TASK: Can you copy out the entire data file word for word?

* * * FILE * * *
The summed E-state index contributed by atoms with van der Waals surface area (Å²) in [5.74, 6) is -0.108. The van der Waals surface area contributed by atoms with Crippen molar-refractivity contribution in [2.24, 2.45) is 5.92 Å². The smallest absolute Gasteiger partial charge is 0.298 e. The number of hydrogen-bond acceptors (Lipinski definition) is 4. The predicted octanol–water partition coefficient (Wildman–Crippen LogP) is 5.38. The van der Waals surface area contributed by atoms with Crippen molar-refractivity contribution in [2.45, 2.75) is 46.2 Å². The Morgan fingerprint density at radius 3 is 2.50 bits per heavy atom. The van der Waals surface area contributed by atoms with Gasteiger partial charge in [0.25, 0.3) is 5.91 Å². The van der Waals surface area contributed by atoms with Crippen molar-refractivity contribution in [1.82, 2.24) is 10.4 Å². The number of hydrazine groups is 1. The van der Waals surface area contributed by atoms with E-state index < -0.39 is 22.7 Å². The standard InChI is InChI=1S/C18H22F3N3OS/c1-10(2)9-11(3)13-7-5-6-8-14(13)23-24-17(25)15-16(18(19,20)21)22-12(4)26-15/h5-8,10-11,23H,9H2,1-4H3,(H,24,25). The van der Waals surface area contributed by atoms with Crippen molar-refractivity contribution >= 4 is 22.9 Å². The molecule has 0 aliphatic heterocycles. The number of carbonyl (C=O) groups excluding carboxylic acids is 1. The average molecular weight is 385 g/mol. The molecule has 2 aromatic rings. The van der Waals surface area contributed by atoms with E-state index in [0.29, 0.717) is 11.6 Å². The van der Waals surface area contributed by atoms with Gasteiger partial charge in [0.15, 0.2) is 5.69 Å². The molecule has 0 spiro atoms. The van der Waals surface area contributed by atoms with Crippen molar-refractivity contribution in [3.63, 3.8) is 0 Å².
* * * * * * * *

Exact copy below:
The summed E-state index contributed by atoms with van der Waals surface area (Å²) in [5.74, 6) is -0.108. The van der Waals surface area contributed by atoms with Crippen molar-refractivity contribution in [2.24, 2.45) is 5.92 Å². The smallest absolute Gasteiger partial charge is 0.298 e. The number of hydrogen-bond acceptors (Lipinski definition) is 4. The predicted octanol–water partition coefficient (Wildman–Crippen LogP) is 5.38. The van der Waals surface area contributed by atoms with Crippen molar-refractivity contribution in [2.45, 2.75) is 46.2 Å². The Morgan fingerprint density at radius 3 is 2.50 bits per heavy atom. The van der Waals surface area contributed by atoms with Gasteiger partial charge in [0.25, 0.3) is 5.91 Å². The van der Waals surface area contributed by atoms with Crippen molar-refractivity contribution in [1.82, 2.24) is 10.4 Å². The number of hydrazine groups is 1. The van der Waals surface area contributed by atoms with E-state index < -0.39 is 22.7 Å². The standard InChI is InChI=1S/C18H22F3N3OS/c1-10(2)9-11(3)13-7-5-6-8-14(13)23-24-17(25)15-16(18(19,20)21)22-12(4)26-15/h5-8,10-11,23H,9H2,1-4H3,(H,24,25). The van der Waals surface area contributed by atoms with Crippen molar-refractivity contribution >= 4 is 22.9 Å². The molecule has 0 aliphatic heterocycles. The number of carbonyl (C=O) groups excluding carboxylic acids is 1. The average molecular weight is 385 g/mol. The molecule has 2 aromatic rings. The van der Waals surface area contributed by atoms with E-state index in [0.29, 0.717) is 11.6 Å². The van der Waals surface area contributed by atoms with Gasteiger partial charge in [0.15, 0.2) is 5.69 Å². The molecule has 0 spiro atoms. The van der Waals surface area contributed by atoms with Crippen molar-refractivity contribution in [3.63, 3.8) is 0 Å².